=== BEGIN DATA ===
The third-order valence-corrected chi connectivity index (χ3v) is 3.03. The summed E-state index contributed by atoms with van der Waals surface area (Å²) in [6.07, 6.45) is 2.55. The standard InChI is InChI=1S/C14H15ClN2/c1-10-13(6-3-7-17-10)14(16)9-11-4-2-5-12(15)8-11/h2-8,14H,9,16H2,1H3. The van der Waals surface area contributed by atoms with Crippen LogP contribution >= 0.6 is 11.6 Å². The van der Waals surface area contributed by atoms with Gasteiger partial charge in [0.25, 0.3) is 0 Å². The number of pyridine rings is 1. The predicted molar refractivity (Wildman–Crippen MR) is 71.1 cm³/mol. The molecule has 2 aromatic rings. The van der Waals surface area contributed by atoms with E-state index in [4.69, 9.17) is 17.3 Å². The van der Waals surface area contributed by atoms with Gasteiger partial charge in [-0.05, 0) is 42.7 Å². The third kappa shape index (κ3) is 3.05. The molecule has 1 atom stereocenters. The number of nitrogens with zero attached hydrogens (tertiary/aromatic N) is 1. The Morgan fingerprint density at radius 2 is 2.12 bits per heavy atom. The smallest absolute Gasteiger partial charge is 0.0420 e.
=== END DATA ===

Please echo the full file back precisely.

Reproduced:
The third-order valence-corrected chi connectivity index (χ3v) is 3.03. The summed E-state index contributed by atoms with van der Waals surface area (Å²) in [6.07, 6.45) is 2.55. The standard InChI is InChI=1S/C14H15ClN2/c1-10-13(6-3-7-17-10)14(16)9-11-4-2-5-12(15)8-11/h2-8,14H,9,16H2,1H3. The van der Waals surface area contributed by atoms with Crippen LogP contribution >= 0.6 is 11.6 Å². The van der Waals surface area contributed by atoms with Gasteiger partial charge in [0.25, 0.3) is 0 Å². The number of pyridine rings is 1. The predicted molar refractivity (Wildman–Crippen MR) is 71.1 cm³/mol. The molecule has 2 aromatic rings. The van der Waals surface area contributed by atoms with E-state index in [4.69, 9.17) is 17.3 Å². The van der Waals surface area contributed by atoms with Gasteiger partial charge in [-0.05, 0) is 42.7 Å². The third kappa shape index (κ3) is 3.05. The molecule has 1 atom stereocenters. The number of nitrogens with zero attached hydrogens (tertiary/aromatic N) is 1. The Morgan fingerprint density at radius 2 is 2.12 bits per heavy atom. The smallest absolute Gasteiger partial charge is 0.0420 e.